Papua New Guinea authorities have stated that efforts are ongoing to locate any trace of the six occupants of a small charter boat that disappeared in rough seas in the country’s north-east earlier this month.
The boat carrying Charry Napto, the newly appointed health minister of PNG’s Bougainville autonomous region, and six others including his wife and his son was sailing from Buka to Nissan Island when it encountered bad weather just 300 metres off the coast on July 17.
Local officials only learned about the incident two days later on July 19 after an individual who has been identified as a passenger on the same vessel managed to swim ashore.
The lone survivor, who was later brought to hospital, told investigators that the strong waves that the boat encountered caused panic among the passengers, prompting the minister’s wife and their son to jump into the sea.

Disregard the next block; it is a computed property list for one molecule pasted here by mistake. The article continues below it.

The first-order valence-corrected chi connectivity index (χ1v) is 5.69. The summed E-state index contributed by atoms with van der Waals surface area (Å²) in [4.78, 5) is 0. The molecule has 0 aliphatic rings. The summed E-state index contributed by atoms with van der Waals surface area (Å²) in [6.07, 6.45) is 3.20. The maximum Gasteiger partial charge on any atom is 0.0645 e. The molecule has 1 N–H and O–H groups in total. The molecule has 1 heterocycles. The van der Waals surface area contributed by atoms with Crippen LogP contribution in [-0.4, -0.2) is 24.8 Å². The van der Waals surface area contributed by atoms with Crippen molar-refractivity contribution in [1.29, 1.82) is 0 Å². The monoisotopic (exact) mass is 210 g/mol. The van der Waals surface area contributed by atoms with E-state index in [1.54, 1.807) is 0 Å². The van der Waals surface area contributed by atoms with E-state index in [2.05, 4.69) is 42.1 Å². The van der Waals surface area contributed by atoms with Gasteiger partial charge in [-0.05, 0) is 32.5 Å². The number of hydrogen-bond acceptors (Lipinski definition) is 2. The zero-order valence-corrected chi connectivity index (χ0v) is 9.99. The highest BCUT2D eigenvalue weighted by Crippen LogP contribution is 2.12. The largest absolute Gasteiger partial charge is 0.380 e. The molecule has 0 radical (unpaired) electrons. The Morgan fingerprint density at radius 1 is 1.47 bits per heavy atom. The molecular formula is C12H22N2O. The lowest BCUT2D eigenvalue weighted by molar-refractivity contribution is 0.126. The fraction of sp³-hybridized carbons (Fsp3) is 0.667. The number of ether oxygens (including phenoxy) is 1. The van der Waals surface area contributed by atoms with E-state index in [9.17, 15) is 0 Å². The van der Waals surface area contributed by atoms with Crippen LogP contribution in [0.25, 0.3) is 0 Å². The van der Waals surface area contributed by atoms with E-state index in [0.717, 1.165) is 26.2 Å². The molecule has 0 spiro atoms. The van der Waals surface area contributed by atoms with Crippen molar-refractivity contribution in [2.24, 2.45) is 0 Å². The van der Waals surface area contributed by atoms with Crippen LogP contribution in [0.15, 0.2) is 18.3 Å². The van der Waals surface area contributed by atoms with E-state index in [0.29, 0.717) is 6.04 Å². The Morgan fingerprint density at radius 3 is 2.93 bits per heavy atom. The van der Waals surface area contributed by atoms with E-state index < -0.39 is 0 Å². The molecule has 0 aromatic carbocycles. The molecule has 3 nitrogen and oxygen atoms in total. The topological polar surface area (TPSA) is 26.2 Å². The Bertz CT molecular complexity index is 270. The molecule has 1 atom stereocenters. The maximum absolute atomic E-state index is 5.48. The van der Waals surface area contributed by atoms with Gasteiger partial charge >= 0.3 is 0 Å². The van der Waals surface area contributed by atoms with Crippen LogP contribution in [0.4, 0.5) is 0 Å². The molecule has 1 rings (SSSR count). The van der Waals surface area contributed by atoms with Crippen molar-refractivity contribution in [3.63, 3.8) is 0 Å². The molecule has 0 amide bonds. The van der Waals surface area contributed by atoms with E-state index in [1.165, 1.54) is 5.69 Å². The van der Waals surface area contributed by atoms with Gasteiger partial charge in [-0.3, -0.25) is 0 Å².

The individual said the boat then suffered water ingress and eventually sank as its crew attempted to pull Mrs Napto and her son back on board.
The survivor further claimed that he and his six companions had all managed to don lifejackets but later became separated.
The Australian Maritime Safety Authority (AMSA) was one of several agencies that have been requested to assist PNG authorities in the search and rescue effort.
An AMSA fixed-wing aircraft based in Cairns flew aerial surveillance patrols over the boat’s last reported position. However, no survivors were sighted during these flights.
A Bougainville official told reporters late last week that the government is considering the implementation of tighter restrictions on boat travel following announcements of imminent poor weather.
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